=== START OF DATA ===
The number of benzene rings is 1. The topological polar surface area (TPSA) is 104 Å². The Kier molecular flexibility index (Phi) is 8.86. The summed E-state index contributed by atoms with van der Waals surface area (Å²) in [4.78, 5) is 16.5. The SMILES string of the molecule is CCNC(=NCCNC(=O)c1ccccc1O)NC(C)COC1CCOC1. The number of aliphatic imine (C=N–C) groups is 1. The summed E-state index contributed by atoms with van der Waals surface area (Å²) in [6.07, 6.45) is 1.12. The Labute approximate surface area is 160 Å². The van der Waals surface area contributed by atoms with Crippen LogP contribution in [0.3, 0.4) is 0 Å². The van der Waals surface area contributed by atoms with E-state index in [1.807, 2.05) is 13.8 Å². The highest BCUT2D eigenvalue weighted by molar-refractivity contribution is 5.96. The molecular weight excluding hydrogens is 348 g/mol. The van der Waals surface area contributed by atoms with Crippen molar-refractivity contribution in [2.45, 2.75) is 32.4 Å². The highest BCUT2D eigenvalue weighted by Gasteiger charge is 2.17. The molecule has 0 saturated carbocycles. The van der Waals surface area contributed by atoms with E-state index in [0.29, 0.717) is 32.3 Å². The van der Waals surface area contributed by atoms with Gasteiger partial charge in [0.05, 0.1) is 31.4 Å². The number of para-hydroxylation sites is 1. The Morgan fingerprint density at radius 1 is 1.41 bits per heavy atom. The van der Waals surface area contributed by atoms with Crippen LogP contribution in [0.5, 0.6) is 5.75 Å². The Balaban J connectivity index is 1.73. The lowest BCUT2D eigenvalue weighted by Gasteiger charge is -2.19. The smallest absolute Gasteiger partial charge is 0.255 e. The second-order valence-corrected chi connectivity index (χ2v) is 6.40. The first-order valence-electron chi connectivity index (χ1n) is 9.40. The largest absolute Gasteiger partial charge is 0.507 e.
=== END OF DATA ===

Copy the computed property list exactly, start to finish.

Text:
The number of benzene rings is 1. The topological polar surface area (TPSA) is 104 Å². The Kier molecular flexibility index (Phi) is 8.86. The summed E-state index contributed by atoms with van der Waals surface area (Å²) in [4.78, 5) is 16.5. The SMILES string of the molecule is CCNC(=NCCNC(=O)c1ccccc1O)NC(C)COC1CCOC1. The number of aliphatic imine (C=N–C) groups is 1. The summed E-state index contributed by atoms with van der Waals surface area (Å²) in [6.07, 6.45) is 1.12. The Labute approximate surface area is 160 Å². The van der Waals surface area contributed by atoms with Crippen LogP contribution in [0.3, 0.4) is 0 Å². The van der Waals surface area contributed by atoms with E-state index in [1.807, 2.05) is 13.8 Å². The highest BCUT2D eigenvalue weighted by molar-refractivity contribution is 5.96. The molecular weight excluding hydrogens is 348 g/mol. The van der Waals surface area contributed by atoms with Crippen molar-refractivity contribution in [2.45, 2.75) is 32.4 Å². The highest BCUT2D eigenvalue weighted by Gasteiger charge is 2.17. The molecule has 0 saturated carbocycles. The van der Waals surface area contributed by atoms with E-state index in [0.29, 0.717) is 32.3 Å². The van der Waals surface area contributed by atoms with Gasteiger partial charge in [0.05, 0.1) is 31.4 Å². The number of para-hydroxylation sites is 1. The Morgan fingerprint density at radius 1 is 1.41 bits per heavy atom. The van der Waals surface area contributed by atoms with Crippen LogP contribution in [0.5, 0.6) is 5.75 Å². The Balaban J connectivity index is 1.73. The lowest BCUT2D eigenvalue weighted by Gasteiger charge is -2.19. The smallest absolute Gasteiger partial charge is 0.255 e. The second-order valence-corrected chi connectivity index (χ2v) is 6.40. The first-order valence-electron chi connectivity index (χ1n) is 9.40. The largest absolute Gasteiger partial charge is 0.507 e.